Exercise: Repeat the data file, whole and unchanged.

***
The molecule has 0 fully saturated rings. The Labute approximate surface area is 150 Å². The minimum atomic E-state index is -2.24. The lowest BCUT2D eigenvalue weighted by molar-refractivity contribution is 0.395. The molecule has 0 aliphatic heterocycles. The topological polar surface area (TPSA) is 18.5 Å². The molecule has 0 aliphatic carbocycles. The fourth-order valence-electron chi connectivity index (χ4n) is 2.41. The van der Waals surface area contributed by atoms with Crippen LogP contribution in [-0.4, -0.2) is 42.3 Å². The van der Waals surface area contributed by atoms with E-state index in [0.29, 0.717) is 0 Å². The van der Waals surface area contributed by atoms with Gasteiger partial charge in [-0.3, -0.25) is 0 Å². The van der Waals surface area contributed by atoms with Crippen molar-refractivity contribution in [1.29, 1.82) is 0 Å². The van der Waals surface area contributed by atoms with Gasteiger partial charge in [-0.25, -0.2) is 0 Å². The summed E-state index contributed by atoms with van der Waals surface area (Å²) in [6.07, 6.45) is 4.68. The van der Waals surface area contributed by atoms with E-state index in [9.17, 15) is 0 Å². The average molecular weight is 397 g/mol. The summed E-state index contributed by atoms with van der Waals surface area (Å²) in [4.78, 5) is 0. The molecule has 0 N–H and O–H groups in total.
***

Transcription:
The molecule has 0 fully saturated rings. The Labute approximate surface area is 150 Å². The minimum atomic E-state index is -2.24. The lowest BCUT2D eigenvalue weighted by molar-refractivity contribution is 0.395. The molecule has 0 aliphatic heterocycles. The topological polar surface area (TPSA) is 18.5 Å². The molecule has 0 aliphatic carbocycles. The fourth-order valence-electron chi connectivity index (χ4n) is 2.41. The van der Waals surface area contributed by atoms with Crippen LogP contribution in [-0.4, -0.2) is 42.3 Å². The van der Waals surface area contributed by atoms with E-state index in [0.29, 0.717) is 0 Å². The van der Waals surface area contributed by atoms with Gasteiger partial charge in [-0.3, -0.25) is 0 Å². The van der Waals surface area contributed by atoms with Crippen molar-refractivity contribution in [1.29, 1.82) is 0 Å². The van der Waals surface area contributed by atoms with Gasteiger partial charge in [-0.25, -0.2) is 0 Å². The summed E-state index contributed by atoms with van der Waals surface area (Å²) in [6.07, 6.45) is 4.68. The van der Waals surface area contributed by atoms with E-state index in [9.17, 15) is 0 Å². The average molecular weight is 397 g/mol. The summed E-state index contributed by atoms with van der Waals surface area (Å²) in [4.78, 5) is 0. The molecule has 0 N–H and O–H groups in total.